Ben: First and foremost, I wanted to create music that really reflected Wander the game. Obviously the beautiful rainforest environment and exploratory gameplay of Wander helped point the music in a certain direction, but more than anything I wanted to create a score that sounded both organic and refreshingly different; something that would help capture the real uniqueness of this game. One of the first decisions we made was to compose the score for an intimate ensemble of live instruments, small enough so as to allow glimpses of the idiosyncrasies and character of each individual instrument shine through. This enabled me to create soundscapes that operated as a multiphony of different voices operated independently and distinctly from one another yet formed a dynamic, evolving whole, creating a musical parallel to the natural sounds of the rainforest. Sound design is a huge part of the Wander experience, so I also wanted to create music that would work in symbiosis with the environmental sound; music that could bloom out of the sound design and then dissolve back into it.
Although the different avatars and locations in Wander each have there own individual characters, I wanted to give the game its own distinctive musical palette. I eventually settled on a 10-piece ensemble comprising a string quartet, three wind instruments, a harp, a five octave marimba and a solo soprano voice. This unusual selection of instruments gave me real flexibility – for instance the marimba could function as both a percussive melody instrument and as an almost organ-like pad, and the soprano could either sail out above the texture or blend in seamlessly with the woodwind choir. From this palette I created character-focused pieces for each of the avatars in Wander, deriving some pieces of musical material from these avatars’ songs I’d composed earlier. We wanted to steer clear of animal and mythological stereotypes and to give these avatars fresh identities. As such, we chose to infuse the Azertash’s murky underwater environment with a sense of fun and adventure and to give the Griffon an aura of peaceful grace.
Restricting ourselves to this small, live ensemble enabled me to exploit some of the nuances that only real live musicians can create and to write some really delicate music for Wander. Since we recorded most of the music with the musicians all playing together in the same room at the same time, we could also abandon the click track for the most part and let the ensemble really breathe some life into the performance.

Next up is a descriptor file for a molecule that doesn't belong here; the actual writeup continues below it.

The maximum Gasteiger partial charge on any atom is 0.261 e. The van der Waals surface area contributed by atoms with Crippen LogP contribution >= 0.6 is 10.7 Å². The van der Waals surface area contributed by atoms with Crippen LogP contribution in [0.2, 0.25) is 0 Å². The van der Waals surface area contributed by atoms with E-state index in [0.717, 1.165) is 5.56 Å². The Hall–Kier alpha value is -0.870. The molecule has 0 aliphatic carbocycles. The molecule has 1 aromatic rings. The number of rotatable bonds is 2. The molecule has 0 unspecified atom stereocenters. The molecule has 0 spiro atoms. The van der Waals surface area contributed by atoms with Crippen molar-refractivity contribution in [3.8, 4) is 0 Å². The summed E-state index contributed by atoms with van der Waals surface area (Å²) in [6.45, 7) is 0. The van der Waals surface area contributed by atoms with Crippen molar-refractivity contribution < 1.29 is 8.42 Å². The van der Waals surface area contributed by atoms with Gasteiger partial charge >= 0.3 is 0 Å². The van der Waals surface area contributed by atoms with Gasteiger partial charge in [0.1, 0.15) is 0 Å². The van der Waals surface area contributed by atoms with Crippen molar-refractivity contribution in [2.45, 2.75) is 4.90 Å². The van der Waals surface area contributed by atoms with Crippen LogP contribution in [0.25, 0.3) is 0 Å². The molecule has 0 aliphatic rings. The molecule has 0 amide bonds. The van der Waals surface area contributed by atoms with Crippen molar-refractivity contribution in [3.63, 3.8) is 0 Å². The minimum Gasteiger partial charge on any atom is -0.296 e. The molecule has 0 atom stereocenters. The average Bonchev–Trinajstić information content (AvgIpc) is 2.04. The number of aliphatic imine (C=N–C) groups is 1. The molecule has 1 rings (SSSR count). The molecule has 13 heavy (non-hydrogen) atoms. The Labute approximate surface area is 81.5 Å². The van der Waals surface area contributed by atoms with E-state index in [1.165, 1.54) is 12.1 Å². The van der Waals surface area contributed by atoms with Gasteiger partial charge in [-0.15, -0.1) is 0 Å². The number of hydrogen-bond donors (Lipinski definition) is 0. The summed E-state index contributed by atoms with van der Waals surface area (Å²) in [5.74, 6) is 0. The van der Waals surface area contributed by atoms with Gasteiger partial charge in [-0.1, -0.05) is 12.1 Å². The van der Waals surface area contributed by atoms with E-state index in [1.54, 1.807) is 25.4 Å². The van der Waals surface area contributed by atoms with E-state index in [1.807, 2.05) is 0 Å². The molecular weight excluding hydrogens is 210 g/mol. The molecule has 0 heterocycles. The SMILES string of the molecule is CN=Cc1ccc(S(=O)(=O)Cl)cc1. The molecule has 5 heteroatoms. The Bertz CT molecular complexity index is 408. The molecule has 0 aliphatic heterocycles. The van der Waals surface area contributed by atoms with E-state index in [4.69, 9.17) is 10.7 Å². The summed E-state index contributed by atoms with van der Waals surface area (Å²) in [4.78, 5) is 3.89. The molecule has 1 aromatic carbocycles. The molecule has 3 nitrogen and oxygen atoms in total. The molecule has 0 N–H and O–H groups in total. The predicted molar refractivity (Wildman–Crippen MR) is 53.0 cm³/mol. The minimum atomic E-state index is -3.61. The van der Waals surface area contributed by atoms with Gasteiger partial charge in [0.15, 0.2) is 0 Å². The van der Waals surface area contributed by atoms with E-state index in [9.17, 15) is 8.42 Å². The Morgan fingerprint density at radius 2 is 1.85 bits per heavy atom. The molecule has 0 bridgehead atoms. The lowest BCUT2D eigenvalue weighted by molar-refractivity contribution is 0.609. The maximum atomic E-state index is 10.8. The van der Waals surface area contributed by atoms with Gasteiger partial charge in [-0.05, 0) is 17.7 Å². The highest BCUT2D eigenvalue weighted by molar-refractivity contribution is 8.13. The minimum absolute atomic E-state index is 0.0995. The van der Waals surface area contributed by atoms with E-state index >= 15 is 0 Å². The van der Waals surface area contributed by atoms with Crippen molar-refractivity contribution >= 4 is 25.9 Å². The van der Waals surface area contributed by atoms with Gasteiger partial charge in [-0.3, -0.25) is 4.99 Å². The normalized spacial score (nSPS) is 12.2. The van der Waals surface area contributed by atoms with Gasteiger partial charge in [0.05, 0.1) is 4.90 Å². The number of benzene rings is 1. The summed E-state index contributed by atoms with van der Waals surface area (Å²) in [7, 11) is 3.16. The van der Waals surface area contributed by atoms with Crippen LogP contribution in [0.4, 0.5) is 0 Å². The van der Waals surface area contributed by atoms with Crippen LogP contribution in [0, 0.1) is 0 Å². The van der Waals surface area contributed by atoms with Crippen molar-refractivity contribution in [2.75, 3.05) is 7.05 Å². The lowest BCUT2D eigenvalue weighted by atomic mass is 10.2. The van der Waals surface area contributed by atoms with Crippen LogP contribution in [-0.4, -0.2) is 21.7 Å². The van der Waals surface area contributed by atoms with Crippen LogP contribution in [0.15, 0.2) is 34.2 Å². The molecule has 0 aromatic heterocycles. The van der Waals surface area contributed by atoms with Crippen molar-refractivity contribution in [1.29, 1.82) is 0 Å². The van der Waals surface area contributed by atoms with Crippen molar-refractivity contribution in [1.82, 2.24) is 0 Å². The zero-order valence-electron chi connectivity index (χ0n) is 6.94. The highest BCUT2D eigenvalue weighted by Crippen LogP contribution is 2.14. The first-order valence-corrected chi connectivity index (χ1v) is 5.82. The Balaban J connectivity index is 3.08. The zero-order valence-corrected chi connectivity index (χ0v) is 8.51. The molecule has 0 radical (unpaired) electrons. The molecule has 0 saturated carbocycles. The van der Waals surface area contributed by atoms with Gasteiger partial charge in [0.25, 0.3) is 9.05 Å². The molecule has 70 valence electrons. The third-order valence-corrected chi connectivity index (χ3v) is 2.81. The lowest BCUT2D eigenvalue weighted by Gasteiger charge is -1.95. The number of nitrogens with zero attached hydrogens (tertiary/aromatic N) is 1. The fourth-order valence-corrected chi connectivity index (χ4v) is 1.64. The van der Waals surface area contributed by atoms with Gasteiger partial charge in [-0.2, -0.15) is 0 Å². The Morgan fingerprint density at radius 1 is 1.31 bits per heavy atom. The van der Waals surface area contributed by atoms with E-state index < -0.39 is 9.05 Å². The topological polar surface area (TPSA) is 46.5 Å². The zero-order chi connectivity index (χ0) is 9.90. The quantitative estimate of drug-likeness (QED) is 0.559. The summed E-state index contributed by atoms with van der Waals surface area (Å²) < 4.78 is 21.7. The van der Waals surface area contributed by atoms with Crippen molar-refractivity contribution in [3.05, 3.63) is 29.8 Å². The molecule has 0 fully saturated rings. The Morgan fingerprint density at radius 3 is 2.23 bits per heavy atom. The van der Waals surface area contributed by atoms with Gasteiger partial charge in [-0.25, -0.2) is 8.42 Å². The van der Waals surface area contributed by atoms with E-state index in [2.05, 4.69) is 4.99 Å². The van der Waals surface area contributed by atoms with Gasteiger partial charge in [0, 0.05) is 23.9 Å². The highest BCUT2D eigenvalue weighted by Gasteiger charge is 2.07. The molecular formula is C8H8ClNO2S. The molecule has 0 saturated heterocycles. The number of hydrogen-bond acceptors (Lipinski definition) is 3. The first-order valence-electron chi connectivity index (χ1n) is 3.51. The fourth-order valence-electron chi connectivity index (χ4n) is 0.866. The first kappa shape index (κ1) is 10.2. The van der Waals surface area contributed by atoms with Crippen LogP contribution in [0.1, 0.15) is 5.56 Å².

What was the process like and what software/hardware did you use to make the game music?
Ben: Every single musical sound in Wander was recorded live – there are no samples, no midi, no synths: just real, live musicians, recorded at the Belle Shenkman Studio in London. All the standalone cues were recorded with the ensemble playing together in the same room; the generative music (for the cave and dreamweaving environments) was recorded in layers. We mic’d some of the instruments really close to give the recordings a real sense of air and breath. We used four mics on the marimba: two to capture the woody attack of the rosewood keys, and two to capture the breathy resonance of the metal resonators. The tracks were all recorded and mixed in ProTools, and then many of the cues were sent off to the US where the team at GenAudio turned them into some incredible binaural mixes using their AstoundSound technology. This gives the impression – even when listening in stereo – that the player is surrounded by the music and further helps blend the musical sounds with those of the forest.
How much planning did you do before you actually started writing the game music?
Ben: Writing the music came right at the end of the process – I try and get absolutely everything else in place before I start putting notes onto paper. In fact, I tried to avoid thinking in terms of music until I’d got a really strong feel for the concept, preferring first to form a creative template of adjectives, stories and ideas. That way I could ensure that the music would come from within Wander, and not just be a load of musical ideas I’d slapped on top of the visuals. Working with these adjectives, stories and ideas was particularly important for this project since the live-recorded instrumentals meant there would be very little scope for drafts, changes and alterations – I had to be sure that I was on exactly the same page as the rest of the creative team before I let loose with the score. Once we’d worked hard to establish all the conceptual criteria – mood, tone, character, storytelling, pace, musical palette, duration etc – the music almost wrote itself.
Any tips, hints or motivational speeches for the readers?
Ben: Wander was the first game I scored, so I don’t think I’m in a position to offer much in the way of help and advice! I am very grateful to all those who gave me hints and tips (not to mention the motivational speeches) while I was working on Wander – Elaine & Loki, the ten brilliant musicians, Bea & Ed in the control room, the team at GenAudio and veteran games composers Garry Schyman and Helge Borgarts who kindly offered their help and advice.
Elaine: Echoing Ben, appreciating and learning from great people. The game dev community is extremely supportive and there’s a wealth of wonderful, giving geniuses out there who share their experiences and advice with great generosity (FMOD, Astound Sound, Sound Librarian). It’s been wonderful working with Rebecca, Kathryn, Meaghan and Gaelle our voice actors.